THIS VIDEO GAME REVIEW WAS ORIGINALLY WRITTEN BY STILTS
. IT HAS BEEN REPOSTED WITH HIS PERMISSION.
If This Is Justice, Then I'm A Banana
I wonder how many people will get the reference
? Probably none, but I guess that would be a good thing. Uncorrupted minds and all that. Anyway, on with the review.
Phoenix Wright: Trials And Tribulations
is the third game in the Ace Attorney series. As you may have guessed from the title, these Nintendo DS games put the player in the three-piece suit of the talented defense attorney Phoenix Wright. As Phoenix, it’s your job to convince the judge to give your client a "Not Guilty" verdict.
If it were only that easy.
You see, the Ace Attorney games like to play fast and loose with the rules of the courtroom, and they revel in the surrealism of it all. Most cases follow the pattern of Phoenix objecting to contradictions in witness testimony, eventually fingering a different culprit via his own theory of how the crime went down that he creates on the fly, and spending the rest of the time desperately defending his theory from the prosecution’s objections and the real culprit’s false testimony. Most of the cases in Trials and Tribulations
(or any Ace Attorney game, actually) follow this formula, but it hardly matters.
Trust me when I say this particular effect looks really cool in motion.
The real strength of T&T lies in two aspects, one of which is the writing. Though there is typically at least one character in each of the five chapters that I want to strike from existence, most of the characters—and especially the main ones—have memorable designs and sharp dialogue. The writers manage to make the many shifts between comedy and gravity feel natural and save the melodrama for the most important plot points. It also helps that the comedy is usually genuinely funny.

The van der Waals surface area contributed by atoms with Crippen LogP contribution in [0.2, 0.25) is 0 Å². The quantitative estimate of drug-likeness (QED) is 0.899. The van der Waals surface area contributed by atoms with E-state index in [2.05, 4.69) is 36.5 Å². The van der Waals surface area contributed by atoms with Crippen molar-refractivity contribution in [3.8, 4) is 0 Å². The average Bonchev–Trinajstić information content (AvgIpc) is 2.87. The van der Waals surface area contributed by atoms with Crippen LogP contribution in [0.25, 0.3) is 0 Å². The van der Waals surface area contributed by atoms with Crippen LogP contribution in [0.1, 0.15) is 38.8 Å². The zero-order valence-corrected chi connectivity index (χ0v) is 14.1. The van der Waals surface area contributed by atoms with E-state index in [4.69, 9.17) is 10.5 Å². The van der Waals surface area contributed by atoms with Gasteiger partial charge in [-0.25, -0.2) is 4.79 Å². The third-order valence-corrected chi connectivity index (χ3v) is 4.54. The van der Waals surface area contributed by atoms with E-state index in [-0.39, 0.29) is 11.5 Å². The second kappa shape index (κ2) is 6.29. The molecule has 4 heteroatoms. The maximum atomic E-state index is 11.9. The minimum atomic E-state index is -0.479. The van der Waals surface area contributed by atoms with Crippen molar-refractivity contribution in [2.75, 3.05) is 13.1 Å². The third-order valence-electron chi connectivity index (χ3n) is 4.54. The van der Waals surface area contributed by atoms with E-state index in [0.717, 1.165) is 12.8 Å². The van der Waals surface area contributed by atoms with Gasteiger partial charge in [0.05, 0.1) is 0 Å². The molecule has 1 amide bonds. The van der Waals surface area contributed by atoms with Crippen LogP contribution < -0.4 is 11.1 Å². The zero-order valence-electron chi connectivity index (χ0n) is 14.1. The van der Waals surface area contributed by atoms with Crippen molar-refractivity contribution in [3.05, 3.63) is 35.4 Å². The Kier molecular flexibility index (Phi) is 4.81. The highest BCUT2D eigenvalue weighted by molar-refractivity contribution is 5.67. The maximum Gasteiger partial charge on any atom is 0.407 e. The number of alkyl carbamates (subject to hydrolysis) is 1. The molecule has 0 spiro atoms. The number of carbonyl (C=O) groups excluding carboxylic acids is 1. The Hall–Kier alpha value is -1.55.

An example of the awesome character design.
The second strength is what I like to call the ego-boost factor. The games makes you feel really smart when you provide the right evidence when exposing contradictions or fleshing out Phoenix’s crazy—yet often accurate—theories of how the crime actually went down. This is especially true when each chapter nears its end, as that’s typically when the player sees all the pieces fall into place. The one exception is the very last case, which remains ridiculously convoluted right up to the final dialogue boxes (Occam’s razor
would never work in the Ace Attorney universe).
Yeah, the art team really likes speedlines.
Unfortunately, there are occasions when the player can be a little too smart for his or her own good. When presenting evidence, only one or (rarely) two pieces are considered “correct” by the game. This usually isn’t a problem, but there are a few times where a player can present “incorrect” pieces of evidence that, logically, should be correct. This mostly happens during the last case, where four or five items in the court record share a common truth. There can also be problems if the player thinks too far ahead of Phoenix and presents a piece of evidence that turns out to be “incorrect” because he or she hadn’t presented a foundational piece of evidence that he or she assumed was obvious or implied by the “incorrect” evidence. Thankfully, this happens very rarely, but it is still frustrating when it happens.
One of Phoenix's signature moves: the Pointer Finger. Also on display: common sense.
All that said, PW:T&T, like the other PW games, is essentially an old-fashioned adventure game mixed with such a large amount of text boxes that it could almost be considered a visual novel. If you don’t already like adventure games, this game probably won’t make a believer out of you; but for those of you, like me, who still keep their old LucasArts adventure games
on hand “just in case,” T&T definitely deserves a rental at the very least.